Rios v. United States, 364 U.S. 253 (1960)
U.S. Supreme CourtRios v. United States, 364 U.S. 253 (1960)
Rios v. United States
Argued March 29, 1960
Decided June 27, 1960
364 U.S. 253
1. Evidence seized in an unreasonable search by state officers must be excluded from a federal criminal trial upon the timely objection of a defendant who has standing to complain. Elkins v. United States, ante, p. 364 U. S. 206. P. 364 U. S. 255.
2. Without probable cause for arrest and without a warrant for search or arrest, state police officers followed a taxicab in which petitioner was riding and approached it when it stopped at a traffic light. The record is unclear as to the sequence of the events which followed, but the cab door was opened, petitioner dropped a recognizable package of narcotics to the floor of the vehicle, and one officer grabbed the petitioner as he alighted from the cab and another officer retrieved the package. In a state prosecution for unlawful possession of narcotics, the evidence was suppressed on the ground that it had been unlawfully seized, and petitioner was acquitted. Later, in a federal prosecution under 21 U.S.C. § 174 for unlawful receipt and concealment of narcotics, the Federal District Court denied a timely motion to suppress and admitted the package of narcotics in evidence, and petitioner was convicted. The Court of Appeals affirmed.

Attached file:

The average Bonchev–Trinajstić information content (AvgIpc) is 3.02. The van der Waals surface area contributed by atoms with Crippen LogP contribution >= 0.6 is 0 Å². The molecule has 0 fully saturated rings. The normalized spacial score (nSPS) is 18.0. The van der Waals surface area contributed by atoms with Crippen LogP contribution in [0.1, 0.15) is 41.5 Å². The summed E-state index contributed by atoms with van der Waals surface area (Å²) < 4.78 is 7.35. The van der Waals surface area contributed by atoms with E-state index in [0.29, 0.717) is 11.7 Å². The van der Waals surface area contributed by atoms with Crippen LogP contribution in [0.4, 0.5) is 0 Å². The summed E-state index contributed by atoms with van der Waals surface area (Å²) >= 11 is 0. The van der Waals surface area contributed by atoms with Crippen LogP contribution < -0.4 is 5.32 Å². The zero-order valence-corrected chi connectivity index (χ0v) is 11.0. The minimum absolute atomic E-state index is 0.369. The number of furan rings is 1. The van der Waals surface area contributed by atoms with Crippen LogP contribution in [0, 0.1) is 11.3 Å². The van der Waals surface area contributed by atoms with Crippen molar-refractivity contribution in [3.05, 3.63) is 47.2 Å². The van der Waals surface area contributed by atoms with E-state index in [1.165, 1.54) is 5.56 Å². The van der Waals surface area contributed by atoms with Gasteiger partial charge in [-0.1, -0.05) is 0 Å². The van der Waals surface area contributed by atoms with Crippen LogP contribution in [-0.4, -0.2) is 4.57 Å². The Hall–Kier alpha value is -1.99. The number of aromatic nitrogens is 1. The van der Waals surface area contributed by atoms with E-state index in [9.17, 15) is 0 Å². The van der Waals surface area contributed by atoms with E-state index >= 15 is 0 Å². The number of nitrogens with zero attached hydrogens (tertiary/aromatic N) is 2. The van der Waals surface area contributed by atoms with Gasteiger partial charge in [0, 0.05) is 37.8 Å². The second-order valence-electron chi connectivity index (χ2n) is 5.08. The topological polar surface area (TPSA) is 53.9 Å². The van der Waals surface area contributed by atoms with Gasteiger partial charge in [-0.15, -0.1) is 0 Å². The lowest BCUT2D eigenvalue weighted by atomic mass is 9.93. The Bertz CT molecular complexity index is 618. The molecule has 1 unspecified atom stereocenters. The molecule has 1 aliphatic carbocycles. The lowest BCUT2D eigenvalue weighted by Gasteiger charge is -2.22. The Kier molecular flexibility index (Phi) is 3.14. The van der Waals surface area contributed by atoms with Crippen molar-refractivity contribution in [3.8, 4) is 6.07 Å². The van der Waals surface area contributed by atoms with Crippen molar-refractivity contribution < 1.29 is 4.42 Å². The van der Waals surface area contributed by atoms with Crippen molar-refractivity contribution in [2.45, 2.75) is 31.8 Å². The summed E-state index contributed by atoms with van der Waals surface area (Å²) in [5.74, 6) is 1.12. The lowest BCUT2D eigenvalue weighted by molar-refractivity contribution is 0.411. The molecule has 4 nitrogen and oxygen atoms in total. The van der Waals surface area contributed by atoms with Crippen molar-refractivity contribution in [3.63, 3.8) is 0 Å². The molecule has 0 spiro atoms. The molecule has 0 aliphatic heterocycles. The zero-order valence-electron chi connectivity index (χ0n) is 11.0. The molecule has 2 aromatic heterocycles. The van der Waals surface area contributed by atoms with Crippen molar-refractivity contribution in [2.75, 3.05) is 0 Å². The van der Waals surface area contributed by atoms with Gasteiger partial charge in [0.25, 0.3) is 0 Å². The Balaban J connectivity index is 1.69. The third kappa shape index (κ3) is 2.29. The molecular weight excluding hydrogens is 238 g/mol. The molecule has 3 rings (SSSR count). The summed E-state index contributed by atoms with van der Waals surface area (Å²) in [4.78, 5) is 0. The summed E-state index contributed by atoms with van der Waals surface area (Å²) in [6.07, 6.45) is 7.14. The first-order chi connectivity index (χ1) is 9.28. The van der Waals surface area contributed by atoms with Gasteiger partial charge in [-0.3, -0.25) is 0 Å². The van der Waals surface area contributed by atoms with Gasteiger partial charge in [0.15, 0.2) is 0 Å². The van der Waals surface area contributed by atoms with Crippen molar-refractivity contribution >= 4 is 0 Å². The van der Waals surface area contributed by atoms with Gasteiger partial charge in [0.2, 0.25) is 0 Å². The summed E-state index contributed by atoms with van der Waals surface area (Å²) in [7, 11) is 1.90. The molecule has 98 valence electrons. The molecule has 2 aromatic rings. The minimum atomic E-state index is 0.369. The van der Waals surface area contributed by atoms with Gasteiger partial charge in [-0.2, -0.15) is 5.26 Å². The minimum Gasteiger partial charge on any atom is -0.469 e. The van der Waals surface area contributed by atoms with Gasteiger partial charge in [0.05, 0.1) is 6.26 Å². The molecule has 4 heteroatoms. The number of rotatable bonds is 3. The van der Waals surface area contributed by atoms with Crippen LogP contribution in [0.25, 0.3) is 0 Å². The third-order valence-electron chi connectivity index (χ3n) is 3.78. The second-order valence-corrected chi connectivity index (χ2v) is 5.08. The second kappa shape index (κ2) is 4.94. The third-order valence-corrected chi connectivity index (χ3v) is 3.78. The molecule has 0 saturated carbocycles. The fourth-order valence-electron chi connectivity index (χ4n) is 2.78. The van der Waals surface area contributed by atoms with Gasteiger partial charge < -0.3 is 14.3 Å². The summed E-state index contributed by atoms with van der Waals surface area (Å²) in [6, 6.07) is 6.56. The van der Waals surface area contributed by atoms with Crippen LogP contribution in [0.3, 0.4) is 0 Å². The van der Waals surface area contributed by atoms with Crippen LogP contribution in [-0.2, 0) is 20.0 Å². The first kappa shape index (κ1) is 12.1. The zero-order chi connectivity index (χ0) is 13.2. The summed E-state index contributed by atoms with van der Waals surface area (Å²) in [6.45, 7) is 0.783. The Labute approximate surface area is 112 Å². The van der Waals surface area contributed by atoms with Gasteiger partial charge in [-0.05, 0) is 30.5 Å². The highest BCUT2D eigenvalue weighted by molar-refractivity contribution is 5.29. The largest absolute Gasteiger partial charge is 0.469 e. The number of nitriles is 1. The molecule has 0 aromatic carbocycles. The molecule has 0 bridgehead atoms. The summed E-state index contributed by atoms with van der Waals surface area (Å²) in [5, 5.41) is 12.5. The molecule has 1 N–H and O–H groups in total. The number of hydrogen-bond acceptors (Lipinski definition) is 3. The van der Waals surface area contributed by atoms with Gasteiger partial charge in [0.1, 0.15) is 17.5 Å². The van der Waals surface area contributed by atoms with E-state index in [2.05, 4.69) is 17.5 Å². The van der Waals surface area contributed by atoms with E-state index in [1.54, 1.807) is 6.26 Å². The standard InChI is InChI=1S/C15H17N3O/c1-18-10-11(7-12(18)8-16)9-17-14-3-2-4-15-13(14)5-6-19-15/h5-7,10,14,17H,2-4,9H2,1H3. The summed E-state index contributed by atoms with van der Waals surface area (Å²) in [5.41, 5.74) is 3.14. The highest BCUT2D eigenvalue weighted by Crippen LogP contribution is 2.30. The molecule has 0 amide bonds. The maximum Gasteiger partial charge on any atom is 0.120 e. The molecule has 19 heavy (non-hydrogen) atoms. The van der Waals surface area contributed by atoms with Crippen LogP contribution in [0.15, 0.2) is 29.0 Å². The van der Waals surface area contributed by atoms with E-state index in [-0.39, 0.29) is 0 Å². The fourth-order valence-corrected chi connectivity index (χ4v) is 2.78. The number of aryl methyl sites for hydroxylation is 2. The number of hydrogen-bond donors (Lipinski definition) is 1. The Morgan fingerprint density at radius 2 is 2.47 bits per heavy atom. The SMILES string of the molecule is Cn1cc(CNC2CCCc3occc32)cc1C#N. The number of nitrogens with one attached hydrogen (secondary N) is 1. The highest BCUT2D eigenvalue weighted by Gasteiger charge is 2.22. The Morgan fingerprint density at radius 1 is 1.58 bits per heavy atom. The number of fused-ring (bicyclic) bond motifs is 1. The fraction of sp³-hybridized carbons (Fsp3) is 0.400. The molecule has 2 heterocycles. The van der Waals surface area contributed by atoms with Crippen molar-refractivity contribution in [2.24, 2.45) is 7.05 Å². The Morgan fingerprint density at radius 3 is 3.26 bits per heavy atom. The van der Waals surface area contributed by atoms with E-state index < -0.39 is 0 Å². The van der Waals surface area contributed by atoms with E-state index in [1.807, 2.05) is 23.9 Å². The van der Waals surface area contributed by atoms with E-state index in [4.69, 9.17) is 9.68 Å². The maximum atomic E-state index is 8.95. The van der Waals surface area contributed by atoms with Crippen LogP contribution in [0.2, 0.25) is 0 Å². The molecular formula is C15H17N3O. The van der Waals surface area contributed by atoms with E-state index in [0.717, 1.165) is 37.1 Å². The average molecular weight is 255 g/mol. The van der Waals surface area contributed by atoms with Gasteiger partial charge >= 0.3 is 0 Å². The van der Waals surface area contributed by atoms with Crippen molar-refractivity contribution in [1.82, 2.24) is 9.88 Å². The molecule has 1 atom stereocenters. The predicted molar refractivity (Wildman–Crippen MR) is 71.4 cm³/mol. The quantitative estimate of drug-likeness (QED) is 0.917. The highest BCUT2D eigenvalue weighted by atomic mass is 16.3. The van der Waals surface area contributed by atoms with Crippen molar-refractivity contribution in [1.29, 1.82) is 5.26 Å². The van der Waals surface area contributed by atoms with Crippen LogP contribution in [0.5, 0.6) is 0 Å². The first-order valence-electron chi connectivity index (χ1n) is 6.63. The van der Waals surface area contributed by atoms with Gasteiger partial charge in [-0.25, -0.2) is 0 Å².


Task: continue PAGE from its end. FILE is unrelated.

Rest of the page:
Held: the case is remanded to the District Court for determination as to the lawfulness of the state officers' conduct, in accordance with the basic principles governing the validity of searches and seizures by federal officers under the Fourth Amendment, and for other proceedings consistent with this opinion. Pp. 364 U. S. 255-262.
(a) On the record, it cannot be said that there existed probable cause for an arrest when the officers decided to alight from their car and approach the taxicab in which petitioner was riding. P. 364 U. S. 261.
(b) Therefore, if the arrest occurred when the officers took their positions at the doors of the taxicab, nothing that happened thereafter could make the arrest lawful or justify a search as its incident. Pp. 364 U. S. 261-262.
(c) If the petitioner voluntarily revealed the package of narcotics to the officers' view, a lawful arrest could then have been supported by reasonable cause to believe that a felony was being committed in their presence. P. 364 U. S. 262.
(d) The validity of the search turns upon the narrow question of when the arrest occurred, and the answer to that question depends upon an evaluation of the conflicting testimony of those who were present at the time. P. 364 U. S. 262.
256 F.2d 173, judgment vacated and cause remanded.